Man, I learned to play guitar from learning Rush songs.
First saw them on "Don Kirshner's Rock Concert", Fly By Night tour. I was hooked. Growing up in Detroit, I saw them in all kinds of tiny theaters & hockey rinks.
Kind of grew out of them after "Signals" - "Moving Pictures" seemed kind of the end of an era for them, with "Signals" still having some of that-something from their earlier days. I got to where I wanted more funk & soul in what I was listening to... and Rush kinda isn't funky.
But, I sit there jaw-dropped when they play "Rio" on VH1, and I'm thrilled that they seem like a bunch of humble, nice guys and have become so huge (when i was a kid, nobody heard of 'em). Neil's personal story is so freakishly tragic and moving - my daughter's a college frosh and the thought of losing a child? Doesn't seem survivable.
It kind of hurts to hear Geddy reaching for the old high notes - my favorite vocal performances from him are "Anthem", "Farewell to Kings" - but even in their prime, he was always a tad weaker live than in those iconic early studio tracks. But god damn, his bass tone on their later live stuff is simply stellar.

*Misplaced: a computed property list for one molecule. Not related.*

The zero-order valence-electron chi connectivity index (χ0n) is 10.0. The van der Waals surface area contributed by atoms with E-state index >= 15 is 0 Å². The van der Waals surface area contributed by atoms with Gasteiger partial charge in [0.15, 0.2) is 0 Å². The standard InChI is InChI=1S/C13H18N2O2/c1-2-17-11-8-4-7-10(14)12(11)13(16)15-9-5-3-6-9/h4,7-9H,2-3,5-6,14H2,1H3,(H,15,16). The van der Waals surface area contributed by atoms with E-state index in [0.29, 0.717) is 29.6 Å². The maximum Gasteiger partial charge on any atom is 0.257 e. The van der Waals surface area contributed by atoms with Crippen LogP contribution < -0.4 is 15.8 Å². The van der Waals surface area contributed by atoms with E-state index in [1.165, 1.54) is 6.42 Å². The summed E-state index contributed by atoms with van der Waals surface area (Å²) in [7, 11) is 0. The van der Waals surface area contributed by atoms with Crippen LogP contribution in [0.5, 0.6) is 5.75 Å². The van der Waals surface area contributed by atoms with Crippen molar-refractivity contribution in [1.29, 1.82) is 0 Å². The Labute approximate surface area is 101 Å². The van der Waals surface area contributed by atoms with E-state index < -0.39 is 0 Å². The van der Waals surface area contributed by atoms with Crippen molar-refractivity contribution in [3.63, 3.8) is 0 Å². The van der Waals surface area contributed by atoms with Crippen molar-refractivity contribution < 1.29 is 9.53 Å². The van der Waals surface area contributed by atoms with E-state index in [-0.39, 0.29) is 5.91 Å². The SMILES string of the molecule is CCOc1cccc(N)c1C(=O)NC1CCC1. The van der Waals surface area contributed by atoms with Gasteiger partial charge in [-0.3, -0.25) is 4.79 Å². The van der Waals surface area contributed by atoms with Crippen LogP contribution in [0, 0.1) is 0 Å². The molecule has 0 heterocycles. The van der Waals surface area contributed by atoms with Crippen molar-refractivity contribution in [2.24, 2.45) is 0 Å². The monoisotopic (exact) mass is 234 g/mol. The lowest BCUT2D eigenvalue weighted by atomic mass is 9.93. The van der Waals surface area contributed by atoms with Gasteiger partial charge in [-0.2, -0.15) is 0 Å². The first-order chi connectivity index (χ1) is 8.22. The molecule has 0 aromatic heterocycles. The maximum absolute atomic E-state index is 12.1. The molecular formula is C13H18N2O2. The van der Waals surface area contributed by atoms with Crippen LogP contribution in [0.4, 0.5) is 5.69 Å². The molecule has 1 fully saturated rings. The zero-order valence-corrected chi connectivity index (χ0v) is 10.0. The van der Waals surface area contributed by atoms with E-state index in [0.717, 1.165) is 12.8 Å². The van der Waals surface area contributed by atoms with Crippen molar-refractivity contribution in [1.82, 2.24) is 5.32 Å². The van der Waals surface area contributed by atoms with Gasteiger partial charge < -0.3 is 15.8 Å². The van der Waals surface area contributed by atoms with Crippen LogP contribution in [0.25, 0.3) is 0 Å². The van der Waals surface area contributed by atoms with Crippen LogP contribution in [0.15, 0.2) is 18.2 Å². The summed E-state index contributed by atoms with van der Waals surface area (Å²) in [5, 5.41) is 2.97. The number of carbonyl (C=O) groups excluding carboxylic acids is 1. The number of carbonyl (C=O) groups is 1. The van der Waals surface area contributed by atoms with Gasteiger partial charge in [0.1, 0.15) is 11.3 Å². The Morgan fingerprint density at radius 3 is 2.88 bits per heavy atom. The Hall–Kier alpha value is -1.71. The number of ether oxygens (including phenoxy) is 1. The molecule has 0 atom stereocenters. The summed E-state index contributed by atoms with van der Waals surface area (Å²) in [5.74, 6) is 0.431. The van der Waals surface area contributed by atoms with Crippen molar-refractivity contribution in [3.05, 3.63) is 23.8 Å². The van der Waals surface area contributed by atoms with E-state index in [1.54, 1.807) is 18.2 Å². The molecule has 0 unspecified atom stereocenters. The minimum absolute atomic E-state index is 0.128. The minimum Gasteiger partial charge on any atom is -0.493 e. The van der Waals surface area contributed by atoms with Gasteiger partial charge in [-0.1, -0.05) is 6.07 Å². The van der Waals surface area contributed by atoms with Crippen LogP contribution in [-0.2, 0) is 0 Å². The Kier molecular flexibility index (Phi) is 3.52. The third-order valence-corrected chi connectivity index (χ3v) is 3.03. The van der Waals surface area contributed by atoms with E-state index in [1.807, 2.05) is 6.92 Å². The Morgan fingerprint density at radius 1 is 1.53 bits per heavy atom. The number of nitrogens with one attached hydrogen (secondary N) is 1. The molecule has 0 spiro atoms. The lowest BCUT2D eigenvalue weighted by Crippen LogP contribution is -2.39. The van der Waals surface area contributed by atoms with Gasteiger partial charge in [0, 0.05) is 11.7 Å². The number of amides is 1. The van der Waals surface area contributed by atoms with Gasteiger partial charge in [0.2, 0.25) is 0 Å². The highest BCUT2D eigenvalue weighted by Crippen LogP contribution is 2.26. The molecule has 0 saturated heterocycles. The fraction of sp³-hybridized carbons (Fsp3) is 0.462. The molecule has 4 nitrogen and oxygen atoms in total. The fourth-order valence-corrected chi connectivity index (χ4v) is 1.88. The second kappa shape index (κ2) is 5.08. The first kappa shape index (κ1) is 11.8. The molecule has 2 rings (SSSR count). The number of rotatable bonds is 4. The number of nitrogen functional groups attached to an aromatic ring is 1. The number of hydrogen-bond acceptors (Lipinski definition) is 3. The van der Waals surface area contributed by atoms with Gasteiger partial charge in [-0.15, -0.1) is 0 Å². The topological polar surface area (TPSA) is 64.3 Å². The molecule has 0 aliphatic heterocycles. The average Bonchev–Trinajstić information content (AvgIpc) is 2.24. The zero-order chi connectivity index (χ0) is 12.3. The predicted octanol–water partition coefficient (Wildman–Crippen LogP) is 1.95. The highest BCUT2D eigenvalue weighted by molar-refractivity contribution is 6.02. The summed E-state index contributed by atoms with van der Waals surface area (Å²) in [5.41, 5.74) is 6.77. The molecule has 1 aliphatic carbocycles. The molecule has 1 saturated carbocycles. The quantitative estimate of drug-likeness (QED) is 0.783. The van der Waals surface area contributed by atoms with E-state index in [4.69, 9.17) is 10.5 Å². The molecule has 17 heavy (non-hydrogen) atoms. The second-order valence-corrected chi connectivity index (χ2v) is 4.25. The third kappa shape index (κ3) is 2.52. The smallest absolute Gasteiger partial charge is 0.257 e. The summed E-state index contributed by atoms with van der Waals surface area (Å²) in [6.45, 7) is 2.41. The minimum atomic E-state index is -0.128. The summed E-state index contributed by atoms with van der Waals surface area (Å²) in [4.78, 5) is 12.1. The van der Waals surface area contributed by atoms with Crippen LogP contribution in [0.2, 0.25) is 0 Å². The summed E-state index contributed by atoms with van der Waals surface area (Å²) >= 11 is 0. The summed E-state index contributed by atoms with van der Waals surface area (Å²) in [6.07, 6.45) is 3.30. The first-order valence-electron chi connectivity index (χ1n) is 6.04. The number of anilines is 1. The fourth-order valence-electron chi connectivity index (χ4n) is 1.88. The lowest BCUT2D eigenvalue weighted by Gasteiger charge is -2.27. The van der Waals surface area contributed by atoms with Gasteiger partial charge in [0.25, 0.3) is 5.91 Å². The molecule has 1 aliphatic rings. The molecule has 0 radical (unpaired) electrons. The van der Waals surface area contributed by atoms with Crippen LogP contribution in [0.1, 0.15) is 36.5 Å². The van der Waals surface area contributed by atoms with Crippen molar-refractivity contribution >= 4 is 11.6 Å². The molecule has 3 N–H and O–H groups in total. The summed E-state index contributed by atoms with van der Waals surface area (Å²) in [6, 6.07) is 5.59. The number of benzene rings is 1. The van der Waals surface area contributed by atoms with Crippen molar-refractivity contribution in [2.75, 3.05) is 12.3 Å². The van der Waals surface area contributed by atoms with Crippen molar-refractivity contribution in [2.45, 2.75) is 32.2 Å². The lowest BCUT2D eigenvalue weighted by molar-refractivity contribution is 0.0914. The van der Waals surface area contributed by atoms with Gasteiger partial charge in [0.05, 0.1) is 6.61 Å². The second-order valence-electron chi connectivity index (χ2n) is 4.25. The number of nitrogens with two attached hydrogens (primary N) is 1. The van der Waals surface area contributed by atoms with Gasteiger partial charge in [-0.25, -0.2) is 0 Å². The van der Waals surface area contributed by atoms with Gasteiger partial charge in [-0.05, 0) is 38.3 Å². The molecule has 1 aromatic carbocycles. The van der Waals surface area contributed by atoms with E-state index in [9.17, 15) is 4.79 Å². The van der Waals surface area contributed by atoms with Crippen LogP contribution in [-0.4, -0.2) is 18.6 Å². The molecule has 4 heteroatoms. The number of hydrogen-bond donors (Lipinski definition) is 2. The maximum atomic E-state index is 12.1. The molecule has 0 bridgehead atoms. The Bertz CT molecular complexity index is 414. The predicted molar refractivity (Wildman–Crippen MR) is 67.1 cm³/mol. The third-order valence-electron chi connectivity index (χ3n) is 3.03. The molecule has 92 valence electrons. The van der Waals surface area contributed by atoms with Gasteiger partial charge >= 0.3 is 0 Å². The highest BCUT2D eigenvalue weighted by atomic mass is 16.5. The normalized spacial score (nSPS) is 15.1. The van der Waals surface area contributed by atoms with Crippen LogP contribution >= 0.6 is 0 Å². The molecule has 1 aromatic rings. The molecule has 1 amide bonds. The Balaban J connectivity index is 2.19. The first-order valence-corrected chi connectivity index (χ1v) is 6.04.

I don't agree with the "Lifeson - ehhh" comments; I think as a creative soloist, he's just a step below with jeff beck and holdsworth - who generally don't have to "fit" short solos into songs. the solo on "farewell" is such a cool, glorious, emotive wall of noise, and "limelight" is just a classic melodic piece of guitar. I'm still trying to UN-learn his complex rhythm playing and leave a little more room for vocals, too. Lifeson's big weakness if often tone - on the live DVDs I'm surprised there's not more complexity in his tone - lots of gain, kind of thin, where there should be some shocking bit of weirdness.
I'm curious though - hit the MP3's on my bandmix profile - are you hearing any Alex in there? I really feel he was my first real guitar teacher.